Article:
Opinion / Fu Jing

EU and UK must talk so they can agree to an amicable divorce

By Fu Jing (China Daily) Updated: 2016-10-11 07:39

EU and UK must talk so they can agree to an amicable divorce

Britain's Prime Minister Theresa May speaks at the annual Conservative Party Conference in Birmingham, Britain, October 2, 2016. [Photo/Agencies]

When the G20 leaders met in Hangzhou, Zhejiang province, in early September, the message was delivered to British Prime Minister Theresa May and European leaders that it would be in the interests of everyone if the divorce of the United Kingdom from the European Union proceeded smoothly.

It seems that the EU and the UK leaders have failed to heed that message.

About 100 days after the referendum in the UK on whether the county should remain a member of the EU or leave it, senior officials of both sides are squaring up to each other over the terms of the divorce. For example, EU leaders have since met twice, without a British presence, and insist that the ball is now in the UK's court. It is up to London, they say, to press the exit button.

Brussels now looks determined to "punish" the first-ever member to leave, even as the bloc is in the process of accepting more countries as members. Such hostility is perhaps understandable as the UK has shown the EU the cold shoulder, but an unexpectedly disruptive division is emerging and producing growing uncertainties.

Even though May announced on Oct 2 that her government would be evoking Article 50 of the Lisbon Treaty-the exit button-by March, the EU has refused to do more preparatory work, and as a result turbulence has again dominated the foreign exchange market, and the value of the British pound has again plummeted.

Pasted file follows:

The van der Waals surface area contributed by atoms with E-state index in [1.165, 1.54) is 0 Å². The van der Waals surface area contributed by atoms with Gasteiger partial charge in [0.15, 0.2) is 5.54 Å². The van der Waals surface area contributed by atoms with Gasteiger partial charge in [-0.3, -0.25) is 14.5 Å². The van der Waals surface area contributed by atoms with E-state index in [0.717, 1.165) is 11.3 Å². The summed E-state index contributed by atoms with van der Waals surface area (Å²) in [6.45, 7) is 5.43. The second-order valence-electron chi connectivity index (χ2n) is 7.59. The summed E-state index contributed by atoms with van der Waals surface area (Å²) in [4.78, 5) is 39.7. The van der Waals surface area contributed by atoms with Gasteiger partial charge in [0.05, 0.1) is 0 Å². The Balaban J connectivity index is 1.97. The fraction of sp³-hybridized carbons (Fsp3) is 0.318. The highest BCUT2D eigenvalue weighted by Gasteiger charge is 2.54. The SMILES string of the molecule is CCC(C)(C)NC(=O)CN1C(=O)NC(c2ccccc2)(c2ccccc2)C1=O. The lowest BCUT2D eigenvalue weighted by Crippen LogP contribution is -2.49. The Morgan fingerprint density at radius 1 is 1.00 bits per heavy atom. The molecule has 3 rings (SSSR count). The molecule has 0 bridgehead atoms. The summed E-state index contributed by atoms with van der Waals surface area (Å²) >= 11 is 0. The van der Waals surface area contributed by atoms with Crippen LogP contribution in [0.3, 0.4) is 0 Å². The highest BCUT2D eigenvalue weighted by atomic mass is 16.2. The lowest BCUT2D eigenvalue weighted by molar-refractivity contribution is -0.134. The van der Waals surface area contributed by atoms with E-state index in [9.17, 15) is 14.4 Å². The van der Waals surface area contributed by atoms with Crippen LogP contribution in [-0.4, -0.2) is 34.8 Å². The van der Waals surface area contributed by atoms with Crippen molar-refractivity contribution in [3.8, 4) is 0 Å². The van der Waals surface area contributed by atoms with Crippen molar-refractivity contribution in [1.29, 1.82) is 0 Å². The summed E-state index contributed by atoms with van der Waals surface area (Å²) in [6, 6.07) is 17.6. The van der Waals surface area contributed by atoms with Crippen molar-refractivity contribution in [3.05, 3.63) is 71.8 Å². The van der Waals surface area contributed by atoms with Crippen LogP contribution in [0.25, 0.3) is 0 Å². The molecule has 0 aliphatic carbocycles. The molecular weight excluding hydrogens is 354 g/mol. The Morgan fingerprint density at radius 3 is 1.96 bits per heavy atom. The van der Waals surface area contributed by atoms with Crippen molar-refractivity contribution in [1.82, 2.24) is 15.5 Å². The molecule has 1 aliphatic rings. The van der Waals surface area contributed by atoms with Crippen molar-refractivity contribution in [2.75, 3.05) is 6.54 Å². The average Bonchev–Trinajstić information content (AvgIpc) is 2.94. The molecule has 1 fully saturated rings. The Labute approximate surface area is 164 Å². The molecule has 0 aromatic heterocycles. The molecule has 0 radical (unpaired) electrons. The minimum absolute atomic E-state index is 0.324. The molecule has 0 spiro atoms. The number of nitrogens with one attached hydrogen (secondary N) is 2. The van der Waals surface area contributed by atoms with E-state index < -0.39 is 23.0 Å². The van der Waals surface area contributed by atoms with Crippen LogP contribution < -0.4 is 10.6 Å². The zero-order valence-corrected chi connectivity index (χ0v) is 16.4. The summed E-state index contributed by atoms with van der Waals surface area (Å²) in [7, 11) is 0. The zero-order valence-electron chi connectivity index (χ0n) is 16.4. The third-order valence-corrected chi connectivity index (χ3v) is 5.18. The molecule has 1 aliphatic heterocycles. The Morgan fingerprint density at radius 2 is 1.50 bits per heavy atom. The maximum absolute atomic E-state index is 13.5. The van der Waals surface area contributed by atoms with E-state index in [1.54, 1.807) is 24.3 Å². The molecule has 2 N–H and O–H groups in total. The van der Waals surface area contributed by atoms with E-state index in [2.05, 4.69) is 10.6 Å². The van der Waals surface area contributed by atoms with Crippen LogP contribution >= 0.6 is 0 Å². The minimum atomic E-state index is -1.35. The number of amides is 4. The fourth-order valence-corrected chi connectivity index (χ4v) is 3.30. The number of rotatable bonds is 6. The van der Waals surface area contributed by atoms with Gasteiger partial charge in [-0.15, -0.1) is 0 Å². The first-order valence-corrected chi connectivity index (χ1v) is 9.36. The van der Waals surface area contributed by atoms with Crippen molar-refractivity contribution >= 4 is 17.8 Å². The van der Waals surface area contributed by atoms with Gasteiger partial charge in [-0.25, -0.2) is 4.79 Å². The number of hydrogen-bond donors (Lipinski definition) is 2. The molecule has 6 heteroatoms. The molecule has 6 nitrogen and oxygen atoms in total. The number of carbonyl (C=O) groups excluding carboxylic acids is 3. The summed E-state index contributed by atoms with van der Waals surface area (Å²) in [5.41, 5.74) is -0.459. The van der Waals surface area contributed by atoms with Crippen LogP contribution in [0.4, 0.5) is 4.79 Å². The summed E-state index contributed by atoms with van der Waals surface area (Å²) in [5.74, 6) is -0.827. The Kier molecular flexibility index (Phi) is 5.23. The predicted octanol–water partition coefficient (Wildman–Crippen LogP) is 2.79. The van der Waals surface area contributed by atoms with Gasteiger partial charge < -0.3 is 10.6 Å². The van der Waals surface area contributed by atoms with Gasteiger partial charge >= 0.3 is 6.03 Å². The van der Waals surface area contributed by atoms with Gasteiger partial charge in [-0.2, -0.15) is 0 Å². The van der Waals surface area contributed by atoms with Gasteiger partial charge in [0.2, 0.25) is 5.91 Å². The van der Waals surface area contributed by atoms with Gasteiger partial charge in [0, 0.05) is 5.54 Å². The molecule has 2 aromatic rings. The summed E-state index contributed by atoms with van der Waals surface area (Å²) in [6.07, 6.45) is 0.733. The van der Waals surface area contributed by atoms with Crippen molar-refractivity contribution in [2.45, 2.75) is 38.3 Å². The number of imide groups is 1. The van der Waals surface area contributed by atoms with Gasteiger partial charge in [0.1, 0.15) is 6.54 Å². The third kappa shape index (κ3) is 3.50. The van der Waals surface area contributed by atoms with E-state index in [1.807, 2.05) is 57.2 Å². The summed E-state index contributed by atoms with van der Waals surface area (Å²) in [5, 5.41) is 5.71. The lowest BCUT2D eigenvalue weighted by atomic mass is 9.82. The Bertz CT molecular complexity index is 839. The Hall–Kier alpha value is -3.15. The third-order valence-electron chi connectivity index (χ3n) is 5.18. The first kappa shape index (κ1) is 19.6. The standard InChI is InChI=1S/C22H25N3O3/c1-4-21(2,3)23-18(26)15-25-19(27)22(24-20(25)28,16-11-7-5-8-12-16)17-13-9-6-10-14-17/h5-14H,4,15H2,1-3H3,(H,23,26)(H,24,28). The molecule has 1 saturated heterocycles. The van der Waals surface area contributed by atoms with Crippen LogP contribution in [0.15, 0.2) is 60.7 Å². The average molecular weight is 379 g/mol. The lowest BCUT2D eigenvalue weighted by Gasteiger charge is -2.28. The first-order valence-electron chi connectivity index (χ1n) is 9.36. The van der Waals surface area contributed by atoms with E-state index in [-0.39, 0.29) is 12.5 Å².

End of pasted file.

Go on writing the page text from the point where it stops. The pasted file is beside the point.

Such adversarial mentalities in the tough negotiations of the scheduled two-year divorce process will easily play into the hands of speculators. Clearly, more fluctuations and shocks are on the way if the EU and the UK maintain this kind of hostility toward one another.

And such a scenario will surely damage the global economy, which still lacks the proper impetus to grow.

Shada Islam, policy director of Friends of Europe in Brussels, has written that Europe is "playing with fire" and called for the two parties to show wisdom, vision and patience in their lengthy divorce.

Islam is absolutely right. Brussels is being short-sighted and conservative when it really needs to be bold, radical and visionary. That is the only option facing Brussels if it wants to avoid the markets losing confidence in Europe, and investors and travelers being frightened away.

Most importantly, Brussels needs to sit down quickly with London "amicably". It must adjust its mindset. It is true that being tough is reasonable if it wants to warn other members not to follow in the steps of the UK. However, Brussels and London need to consider carefully how to deal with one another, for they must live under the same roof, even though they are getting divorced. As a Chinese saying goes neighbors can relocate, but a neighboring country cannot.

So Brussels, which has already put the teams in charge of the talks in place, should engage London as Prime Minister May has suggested so preparatory steps for their split can be made in a friendly atmosphere.

The teams should conduct such negotiations behind closed doors, in order to avoid a vicious chain reaction among the media, markets, rating agencies, opinion leaders and the public.

Of course, if the two sides could consider separation and a remarriage at the same time, that could decrease much of the unnecessary side-effects for the world.

Since the 2008-09 financial and debt crisis, which originated in the United States and Europe, the world has experienced repeated shocks and growing uncertainties. It is time for British and EU politicians to show their competence, wisdom and flexibility and limit the shocks and uncertainties of Brexit by talking amicably about what comes next.

The author is deputy chief of China Daily European Bureau.


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